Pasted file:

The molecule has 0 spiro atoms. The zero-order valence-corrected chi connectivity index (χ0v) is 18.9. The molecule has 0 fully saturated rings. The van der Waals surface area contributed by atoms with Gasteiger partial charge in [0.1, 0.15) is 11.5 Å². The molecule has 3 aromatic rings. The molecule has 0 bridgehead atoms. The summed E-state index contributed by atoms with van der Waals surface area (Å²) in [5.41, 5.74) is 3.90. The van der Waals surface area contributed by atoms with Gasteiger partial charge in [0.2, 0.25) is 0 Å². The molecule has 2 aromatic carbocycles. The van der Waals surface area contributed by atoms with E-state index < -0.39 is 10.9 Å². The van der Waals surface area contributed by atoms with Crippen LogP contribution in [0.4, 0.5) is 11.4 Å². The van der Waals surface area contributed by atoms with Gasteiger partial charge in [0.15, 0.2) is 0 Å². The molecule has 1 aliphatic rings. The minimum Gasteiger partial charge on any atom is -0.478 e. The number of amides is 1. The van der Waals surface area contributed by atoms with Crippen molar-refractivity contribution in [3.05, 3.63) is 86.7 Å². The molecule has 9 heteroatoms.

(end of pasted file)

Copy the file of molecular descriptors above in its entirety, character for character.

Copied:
The molecule has 0 spiro atoms. The zero-order valence-corrected chi connectivity index (χ0v) is 18.9. The molecule has 0 fully saturated rings. The van der Waals surface area contributed by atoms with Gasteiger partial charge in [0.1, 0.15) is 11.5 Å². The molecule has 3 aromatic rings. The molecule has 0 bridgehead atoms. The summed E-state index contributed by atoms with van der Waals surface area (Å²) in [5.41, 5.74) is 3.90. The van der Waals surface area contributed by atoms with Gasteiger partial charge in [0.2, 0.25) is 0 Å². The molecule has 2 aromatic carbocycles. The van der Waals surface area contributed by atoms with E-state index < -0.39 is 10.9 Å². The van der Waals surface area contributed by atoms with Crippen LogP contribution in [0.4, 0.5) is 11.4 Å². The van der Waals surface area contributed by atoms with Gasteiger partial charge in [0.15, 0.2) is 0 Å². The molecule has 1 aliphatic rings. The minimum Gasteiger partial charge on any atom is -0.478 e. The number of amides is 1. The van der Waals surface area contributed by atoms with Crippen molar-refractivity contribution in [3.05, 3.63) is 86.7 Å². The molecule has 9 heteroatoms.